Can you tell its cauliflower? Sure. It’s not a magical replacement but it’s also not overpowering. With Parmesan cheese I’m guessing your detection of it would reduce even more significantly. Throw some grilled chicken on top and you have a special and easy dinner for your family or loved one. 

  

Still scared? Don’t be. What’s the worst that can happen? You don’t like it. Alright, fair enough, but since I’m a glass half-full person, what’s the best that could happen? You like it and now have the ability to swap one recipe for another that hits the spot, and is actually good for you – without tasting like it. Give it a try and tell me what you think.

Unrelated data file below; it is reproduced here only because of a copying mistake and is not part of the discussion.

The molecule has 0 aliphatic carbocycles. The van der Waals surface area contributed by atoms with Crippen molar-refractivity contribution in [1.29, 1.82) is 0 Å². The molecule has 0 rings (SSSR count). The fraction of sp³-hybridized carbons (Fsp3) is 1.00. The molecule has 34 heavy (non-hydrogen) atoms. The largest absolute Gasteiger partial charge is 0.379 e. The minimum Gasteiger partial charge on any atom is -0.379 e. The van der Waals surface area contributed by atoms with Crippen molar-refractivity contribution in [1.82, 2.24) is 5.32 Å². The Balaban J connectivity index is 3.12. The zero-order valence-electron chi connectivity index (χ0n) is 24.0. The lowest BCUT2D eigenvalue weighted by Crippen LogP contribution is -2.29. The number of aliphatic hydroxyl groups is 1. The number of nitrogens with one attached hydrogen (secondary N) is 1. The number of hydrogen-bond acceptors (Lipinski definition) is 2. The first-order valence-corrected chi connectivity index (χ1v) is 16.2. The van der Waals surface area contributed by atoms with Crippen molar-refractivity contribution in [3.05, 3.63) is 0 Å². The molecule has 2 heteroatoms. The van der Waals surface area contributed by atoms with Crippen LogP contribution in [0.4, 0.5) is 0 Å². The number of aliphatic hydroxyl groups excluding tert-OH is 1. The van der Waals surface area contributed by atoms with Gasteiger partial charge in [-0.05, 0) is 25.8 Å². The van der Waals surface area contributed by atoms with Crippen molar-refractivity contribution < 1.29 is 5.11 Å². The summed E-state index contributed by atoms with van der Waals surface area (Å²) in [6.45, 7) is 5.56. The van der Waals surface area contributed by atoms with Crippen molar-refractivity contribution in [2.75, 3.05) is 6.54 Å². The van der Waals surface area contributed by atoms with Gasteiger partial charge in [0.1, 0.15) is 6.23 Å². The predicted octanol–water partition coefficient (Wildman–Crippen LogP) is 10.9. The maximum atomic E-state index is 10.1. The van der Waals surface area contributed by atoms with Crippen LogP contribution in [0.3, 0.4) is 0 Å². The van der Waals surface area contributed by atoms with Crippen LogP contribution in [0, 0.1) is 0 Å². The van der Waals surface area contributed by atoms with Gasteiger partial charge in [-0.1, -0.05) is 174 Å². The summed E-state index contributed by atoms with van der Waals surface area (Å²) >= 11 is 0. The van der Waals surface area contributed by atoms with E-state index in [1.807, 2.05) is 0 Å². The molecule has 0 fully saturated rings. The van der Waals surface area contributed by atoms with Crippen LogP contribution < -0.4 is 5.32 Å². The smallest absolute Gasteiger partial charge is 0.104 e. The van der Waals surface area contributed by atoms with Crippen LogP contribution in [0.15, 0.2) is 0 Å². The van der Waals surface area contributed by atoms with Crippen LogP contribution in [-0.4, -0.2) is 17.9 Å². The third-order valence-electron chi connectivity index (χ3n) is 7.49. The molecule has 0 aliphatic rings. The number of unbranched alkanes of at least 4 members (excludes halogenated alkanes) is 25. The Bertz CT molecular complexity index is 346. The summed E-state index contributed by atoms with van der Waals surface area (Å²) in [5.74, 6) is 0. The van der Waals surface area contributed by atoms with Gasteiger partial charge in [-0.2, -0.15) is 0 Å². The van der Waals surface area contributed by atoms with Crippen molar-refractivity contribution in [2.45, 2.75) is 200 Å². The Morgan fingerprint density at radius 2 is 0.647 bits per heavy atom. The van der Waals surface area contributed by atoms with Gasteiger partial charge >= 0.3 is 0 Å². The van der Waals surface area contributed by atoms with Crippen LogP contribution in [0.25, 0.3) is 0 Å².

Here’s the link to Pinch of Yum’s original recipe: Creamy Cauliflower Sauce. I added a minced shallot with the garlic as well as a tablespoon of ranch dressing (added it directly to the food processor) for a small herbal punch. In her comments Lindsey, the mastermind behind Pinch of Yum, said many of her readers really did like it with the Parmesan, so add a 1/4cup to the sauce when you blend it or just grate some atop. I don’t know about you but something about cozy Italian food, even if it’s faux cozy Italian food, demands grated cheese. 

Happy Cauliflowering! 

What Happened to the Ice Cream?

I was realizing today that I hadn’t written about ice cream in several months. Considering my ice cream enthusiasm or enthusiasm for anything smooth, cold and refreshing, I had to remedy that and share with you a recent experiment.